CANADA POLITICS Elizabeth May positions herself as co-chair of the Green...

Elizabeth May positions herself as co-chair of the Green Party: sources


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Former Canadian Green Party leader Elizabeth May is set to run again for her old job and is offering to share the responsibilities with the co-leader, sources tell CBC News.

Multiple sources corroborate the message Toronto star that May is about to join the race for the leadership of the Green Party.

The sources, who spoke on confidentiality because they are not allowed to speak publicly, told CBC News that May is offering to run as co-leader. Some sources say they were taken by surprise when they first heard the news.

According to the party leadership guidelines, the party will announce official leadership contenders on August 31st.

The field of candidates will be reduced as a result of two rounds of voting; the party will announce which candidates have passed the first round on 14 October. The final round of voting will begin immediately after, and the party is expected to announce a new leader on November 19.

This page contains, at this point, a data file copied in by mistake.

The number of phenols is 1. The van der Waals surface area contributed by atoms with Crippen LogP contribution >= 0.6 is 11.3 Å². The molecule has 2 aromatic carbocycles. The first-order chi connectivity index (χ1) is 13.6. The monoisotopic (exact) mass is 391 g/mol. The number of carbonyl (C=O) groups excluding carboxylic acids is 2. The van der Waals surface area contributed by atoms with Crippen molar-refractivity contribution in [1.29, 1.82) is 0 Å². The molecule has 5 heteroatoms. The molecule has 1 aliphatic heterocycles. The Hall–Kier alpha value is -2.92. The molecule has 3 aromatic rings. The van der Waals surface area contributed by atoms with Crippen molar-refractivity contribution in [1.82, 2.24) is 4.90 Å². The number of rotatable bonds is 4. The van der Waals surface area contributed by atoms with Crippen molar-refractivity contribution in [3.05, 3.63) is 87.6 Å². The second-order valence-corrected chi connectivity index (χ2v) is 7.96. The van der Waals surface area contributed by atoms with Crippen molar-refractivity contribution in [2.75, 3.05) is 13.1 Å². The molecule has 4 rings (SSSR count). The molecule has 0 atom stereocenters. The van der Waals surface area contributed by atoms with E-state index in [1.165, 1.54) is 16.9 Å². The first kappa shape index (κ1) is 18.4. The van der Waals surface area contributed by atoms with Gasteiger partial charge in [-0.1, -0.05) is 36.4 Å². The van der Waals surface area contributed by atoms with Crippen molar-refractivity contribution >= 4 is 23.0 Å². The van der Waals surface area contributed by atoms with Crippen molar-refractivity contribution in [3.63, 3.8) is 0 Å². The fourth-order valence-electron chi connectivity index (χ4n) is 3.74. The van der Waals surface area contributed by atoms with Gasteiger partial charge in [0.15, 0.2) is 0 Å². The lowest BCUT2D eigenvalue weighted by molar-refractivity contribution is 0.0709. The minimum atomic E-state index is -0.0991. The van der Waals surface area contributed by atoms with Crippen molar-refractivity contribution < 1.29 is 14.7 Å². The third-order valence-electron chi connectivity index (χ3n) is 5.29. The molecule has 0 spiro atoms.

The Green Party has been criticized for its strict rules for running the race. Quebec Green Party leader Alex Tyrrell said the format favors well-known candidates over lesser-known ones.

Tyrrell was preparing his own leadership campaign when the federal party expelled him earlier this month. The Federal Greens said they expelled him because he violated the party’s code of conduct with his controversial statements about war in Ukraine.

Sources who spoke to CBC News said that May’s co-leadership model would require the approval of party members. Sources said she hopes to lead the Greens alongside Jonathan Pedno, a former Human Rights Watch researcher.

May stepped down from leadership in 2019 after what many observers described as a disappointing federal election campaign result for the party. The party increased the number of seats in the House of Commons to three, fewer than some had predicted.

If elected, May will succeed Annamie Paul, who stepped down after the 2021 election.

Paul, the first black and Jewish woman elected to head a federal party, described her short time in leadership as one of the toughest times of her life. She accused some members of the federal council of compiling a list of accusations against her that were racist and misogynistic.

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